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Discussion Starter #1
Quote "The worst thing you can do is change your transmission fluid!" Discussion

Over the years I've heard many people say this. The last two were the Chevy owner across the street and the transmission shop guy.
One thing he said was "That gunky fluid with all the particles in it is making the clutches work"
That makes no sense to me.

Here are two topics:
1. Does the old fluid have properties that are beneficial to the trans?
2. Why gradually change fluid by drain and fill several times with 1000 miles in between instead of just drain and fill several times at once?
 

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Discussion Starter #2
Thank you moderators.

Yes... I realize you've all been through this. I've tangled with a lot of car problems in my day, but the last time I messed with a transmission was 1993. That was a simple service.
If I had a forum like this back then, I would've been able to save myself from the financial needs of the transmission shop.
 

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I'm stealing a response from Click N Clack the Car Talk guys, but this advice is one of those things that grizzled old mechanics THINK they've learned through experience, but actually have learned the WRONG lesson!

For many years, their experience has been with typical car owners who neglect things until something shows signs of distress. So Joe Sixpak drives his car fat dumb and happy and never changes his ATF until with 85k miles on it, it doesn't shift into reverse one morning for about 15 seconds. Finally, something gives and the shift completes. Joe says "Uh oh, better go have the tranny fluid changed." he takes it to the shop, shop changes the ATF. Now the damage is really already done. Joe knows there have been symptoms, but he keeps his mouth shut. Joe gets the car back from the mechanic and 3 weeks later the thing stops shifting. He has it towed back to the shop and starts chewing the poor guy out for "Screwing up my transmission" and wants it fixed for free.

Over time, the mechanic gets sick of this routine or starts to think that it really WAS the new fluid that caused the damage! In reality, it is neglect that caused the damage. It was the early symptoms of failure that prompted the ATF change and the big failure that followed soon after had NOTHING to do with the new ATF.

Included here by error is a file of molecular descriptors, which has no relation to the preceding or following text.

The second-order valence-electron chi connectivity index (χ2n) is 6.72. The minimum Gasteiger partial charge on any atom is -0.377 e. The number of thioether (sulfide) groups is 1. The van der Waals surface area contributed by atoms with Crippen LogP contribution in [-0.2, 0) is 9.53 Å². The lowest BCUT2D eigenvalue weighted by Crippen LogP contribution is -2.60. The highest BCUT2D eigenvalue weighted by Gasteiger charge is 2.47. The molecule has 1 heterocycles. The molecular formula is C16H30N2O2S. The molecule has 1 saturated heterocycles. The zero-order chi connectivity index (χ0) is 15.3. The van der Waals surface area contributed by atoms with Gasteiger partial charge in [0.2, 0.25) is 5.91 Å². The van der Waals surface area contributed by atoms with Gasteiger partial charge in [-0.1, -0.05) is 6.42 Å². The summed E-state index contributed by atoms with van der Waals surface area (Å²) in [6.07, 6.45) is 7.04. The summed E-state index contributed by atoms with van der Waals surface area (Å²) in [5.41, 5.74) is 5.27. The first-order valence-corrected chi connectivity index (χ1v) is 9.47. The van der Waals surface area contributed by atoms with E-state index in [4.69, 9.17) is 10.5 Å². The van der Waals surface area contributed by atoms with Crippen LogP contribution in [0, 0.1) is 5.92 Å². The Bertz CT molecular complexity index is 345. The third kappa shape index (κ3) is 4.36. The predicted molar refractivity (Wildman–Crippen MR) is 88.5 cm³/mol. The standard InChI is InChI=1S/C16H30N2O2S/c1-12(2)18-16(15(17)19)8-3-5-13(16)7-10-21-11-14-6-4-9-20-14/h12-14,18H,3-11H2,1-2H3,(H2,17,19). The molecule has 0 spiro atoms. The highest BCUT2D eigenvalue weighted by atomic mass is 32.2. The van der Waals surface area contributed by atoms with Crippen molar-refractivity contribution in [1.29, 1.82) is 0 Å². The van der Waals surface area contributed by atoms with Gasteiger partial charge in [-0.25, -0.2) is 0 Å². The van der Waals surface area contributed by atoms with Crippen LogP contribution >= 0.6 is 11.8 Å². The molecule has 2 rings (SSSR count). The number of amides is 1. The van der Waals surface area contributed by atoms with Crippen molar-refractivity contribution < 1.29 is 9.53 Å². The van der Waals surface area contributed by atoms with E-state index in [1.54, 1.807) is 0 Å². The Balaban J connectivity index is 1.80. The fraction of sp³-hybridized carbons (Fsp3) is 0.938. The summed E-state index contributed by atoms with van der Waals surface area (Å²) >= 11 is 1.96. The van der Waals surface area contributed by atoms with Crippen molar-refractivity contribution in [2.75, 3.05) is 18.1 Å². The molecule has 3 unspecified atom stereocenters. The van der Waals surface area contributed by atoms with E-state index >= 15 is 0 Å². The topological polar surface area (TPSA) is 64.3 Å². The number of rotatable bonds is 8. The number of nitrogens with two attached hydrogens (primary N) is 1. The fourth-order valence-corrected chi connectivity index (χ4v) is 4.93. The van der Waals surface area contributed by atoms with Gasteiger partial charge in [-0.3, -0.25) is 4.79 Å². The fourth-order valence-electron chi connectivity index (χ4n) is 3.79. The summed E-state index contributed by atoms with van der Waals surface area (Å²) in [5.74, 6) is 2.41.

The only time this MIGHT be true is when/if the fluid has been neglected SO long that goo and varnish are built up everywhere. If you suddenly introduce new high detergent ATF into that environment, great globs and chunks might come off and clog screens and small orifices. The way to avoid this is do do PREVENTIVE ATF changes, not wait until the trans is showing signs of distress.
 

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Manny, I've always liked your posts. Always informative and well-reasoned.

OF
 

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Discussion Starter #5
Wise words.

Thank you.
 

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by that logic, dirty old oil makes your car run better too!
If that were true, race cars would not have their gearbox oil changed every race. New is always better, and changing more often is better than not. According to the Haynes manual I just bought, they recommend tranny fluid change every 30k mi; every 15k if you live in hot or hilly areas. Some people NEVER change their fluid and then wonder why their tranny failed. It is very simple to do yourself too with common tools. Use synthetic fluids, double the heat range and much better wear protection.